The group’s hardline beliefs are unchanged, but coalition partners and regional powers may be moderating influences
By Antonio Giustozzi
Aug. 16, 2021
The Taliban agreed on Saturday not to enter Kabul city for now and to wait for the evacuation of western diplomats and troops, but the Afghan president Ashraf Ghani’s sudden departure on Sunday, without informing anyone, has led to the collapse of the remnants of police and army and created a vacuum that the group decided to fill immediately. The Taliban are now expected to officially take over in the coming days, with a kind of transfer of power being arranged by a delegation of political leaders from Kabul. Although the Taliban may well adopt the “emirate” label for Afghanistan again, it seems that their plan is to incorporate new features in their government.
The Taliban started discussions about an interim government with the Americans in 2018-19, indicating that their ambitions in terms of power-sharing could be quantified in about a third of all positions of power. The interim government plan did not take off; instead the Ghani administration in Kabul opted for military confrontation, hoping to demonstrate to the Taliban that the Islamic Republic had staying power.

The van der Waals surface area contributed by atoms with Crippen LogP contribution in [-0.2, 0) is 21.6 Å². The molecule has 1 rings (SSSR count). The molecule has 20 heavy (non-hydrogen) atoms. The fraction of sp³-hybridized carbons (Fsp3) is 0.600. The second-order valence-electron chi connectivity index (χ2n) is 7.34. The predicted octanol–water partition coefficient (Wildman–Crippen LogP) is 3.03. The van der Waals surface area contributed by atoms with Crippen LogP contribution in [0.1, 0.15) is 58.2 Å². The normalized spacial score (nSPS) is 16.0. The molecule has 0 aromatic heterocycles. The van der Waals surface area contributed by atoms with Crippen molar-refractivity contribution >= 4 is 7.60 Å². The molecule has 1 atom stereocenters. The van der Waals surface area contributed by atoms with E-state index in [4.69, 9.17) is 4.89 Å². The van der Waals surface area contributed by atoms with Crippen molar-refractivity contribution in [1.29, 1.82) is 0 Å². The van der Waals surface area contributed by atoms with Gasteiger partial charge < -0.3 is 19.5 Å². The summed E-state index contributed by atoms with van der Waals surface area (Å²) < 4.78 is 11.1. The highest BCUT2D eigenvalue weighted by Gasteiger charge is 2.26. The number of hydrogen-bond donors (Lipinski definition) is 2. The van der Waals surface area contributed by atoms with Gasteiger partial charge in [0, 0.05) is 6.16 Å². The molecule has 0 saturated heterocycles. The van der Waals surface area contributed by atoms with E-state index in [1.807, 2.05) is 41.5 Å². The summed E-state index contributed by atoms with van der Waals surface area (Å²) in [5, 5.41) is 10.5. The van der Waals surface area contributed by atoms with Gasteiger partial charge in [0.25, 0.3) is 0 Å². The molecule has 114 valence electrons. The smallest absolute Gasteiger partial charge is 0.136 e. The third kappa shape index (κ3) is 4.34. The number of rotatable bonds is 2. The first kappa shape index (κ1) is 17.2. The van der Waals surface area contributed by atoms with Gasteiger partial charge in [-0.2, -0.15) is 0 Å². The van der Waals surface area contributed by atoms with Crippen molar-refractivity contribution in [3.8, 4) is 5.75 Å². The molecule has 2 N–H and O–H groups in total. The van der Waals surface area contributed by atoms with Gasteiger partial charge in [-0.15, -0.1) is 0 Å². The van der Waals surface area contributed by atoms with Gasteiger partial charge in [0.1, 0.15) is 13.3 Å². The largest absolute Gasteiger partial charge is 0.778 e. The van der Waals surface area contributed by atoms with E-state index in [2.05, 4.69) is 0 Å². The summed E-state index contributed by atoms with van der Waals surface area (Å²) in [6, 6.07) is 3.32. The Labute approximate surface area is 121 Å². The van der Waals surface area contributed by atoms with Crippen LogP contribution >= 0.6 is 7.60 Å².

The first round of fighting in October-November 2020 did not go well, however, and Joe Biden’s April decision to pull out dramatically reduced Kabul’s leverage. By late April, the Taliban were already indicating that they wanted a 50% share of power. Again, Ghani refused to bow to the idea of an interim government and decided to place his hopes in the Afghan security forces’ ability to contain the Taliban and force them to accept negotiating directly with the president.
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